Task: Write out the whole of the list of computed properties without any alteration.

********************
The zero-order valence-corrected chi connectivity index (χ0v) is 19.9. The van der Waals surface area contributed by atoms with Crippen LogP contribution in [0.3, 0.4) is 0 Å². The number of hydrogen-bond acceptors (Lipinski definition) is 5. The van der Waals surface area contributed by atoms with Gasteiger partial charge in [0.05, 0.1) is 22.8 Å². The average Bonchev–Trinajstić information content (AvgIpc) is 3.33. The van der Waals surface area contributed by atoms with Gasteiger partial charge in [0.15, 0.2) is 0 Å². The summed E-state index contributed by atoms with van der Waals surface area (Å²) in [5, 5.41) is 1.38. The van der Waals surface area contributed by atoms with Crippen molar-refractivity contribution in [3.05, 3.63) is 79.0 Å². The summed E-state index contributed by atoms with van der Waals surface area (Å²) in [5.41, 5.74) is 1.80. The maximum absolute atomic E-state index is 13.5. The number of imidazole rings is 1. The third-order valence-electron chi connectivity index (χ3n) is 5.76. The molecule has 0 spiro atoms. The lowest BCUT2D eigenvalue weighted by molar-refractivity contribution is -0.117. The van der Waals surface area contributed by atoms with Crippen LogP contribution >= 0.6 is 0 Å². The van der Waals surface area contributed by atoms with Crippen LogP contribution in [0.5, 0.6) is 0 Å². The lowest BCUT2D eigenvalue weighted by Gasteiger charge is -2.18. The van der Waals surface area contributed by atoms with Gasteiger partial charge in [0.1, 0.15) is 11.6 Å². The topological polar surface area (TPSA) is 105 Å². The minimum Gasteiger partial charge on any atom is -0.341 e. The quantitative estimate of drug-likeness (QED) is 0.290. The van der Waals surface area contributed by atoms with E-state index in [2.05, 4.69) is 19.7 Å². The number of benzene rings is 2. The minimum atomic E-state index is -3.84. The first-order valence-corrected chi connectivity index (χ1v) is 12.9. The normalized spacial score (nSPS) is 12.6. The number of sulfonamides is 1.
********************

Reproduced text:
The zero-order valence-corrected chi connectivity index (χ0v) is 19.9. The van der Waals surface area contributed by atoms with Crippen LogP contribution in [0.3, 0.4) is 0 Å². The number of hydrogen-bond acceptors (Lipinski definition) is 5. The van der Waals surface area contributed by atoms with Gasteiger partial charge in [0.05, 0.1) is 22.8 Å². The average Bonchev–Trinajstić information content (AvgIpc) is 3.33. The van der Waals surface area contributed by atoms with Gasteiger partial charge in [0.15, 0.2) is 0 Å². The summed E-state index contributed by atoms with van der Waals surface area (Å²) in [5, 5.41) is 1.38. The van der Waals surface area contributed by atoms with Crippen molar-refractivity contribution in [3.05, 3.63) is 79.0 Å². The summed E-state index contributed by atoms with van der Waals surface area (Å²) in [5.41, 5.74) is 1.80. The maximum absolute atomic E-state index is 13.5. The number of imidazole rings is 1. The third-order valence-electron chi connectivity index (χ3n) is 5.76. The molecule has 0 spiro atoms. The lowest BCUT2D eigenvalue weighted by molar-refractivity contribution is -0.117. The van der Waals surface area contributed by atoms with Crippen LogP contribution >= 0.6 is 0 Å². The van der Waals surface area contributed by atoms with Crippen LogP contribution in [0.5, 0.6) is 0 Å². The lowest BCUT2D eigenvalue weighted by Gasteiger charge is -2.18. The van der Waals surface area contributed by atoms with Gasteiger partial charge in [0.1, 0.15) is 11.6 Å². The topological polar surface area (TPSA) is 105 Å². The minimum Gasteiger partial charge on any atom is -0.341 e. The quantitative estimate of drug-likeness (QED) is 0.290. The van der Waals surface area contributed by atoms with E-state index in [2.05, 4.69) is 19.7 Å². The number of benzene rings is 2. The minimum atomic E-state index is -3.84. The first-order valence-corrected chi connectivity index (χ1v) is 12.9. The normalized spacial score (nSPS) is 12.6. The number of sulfonamides is 1.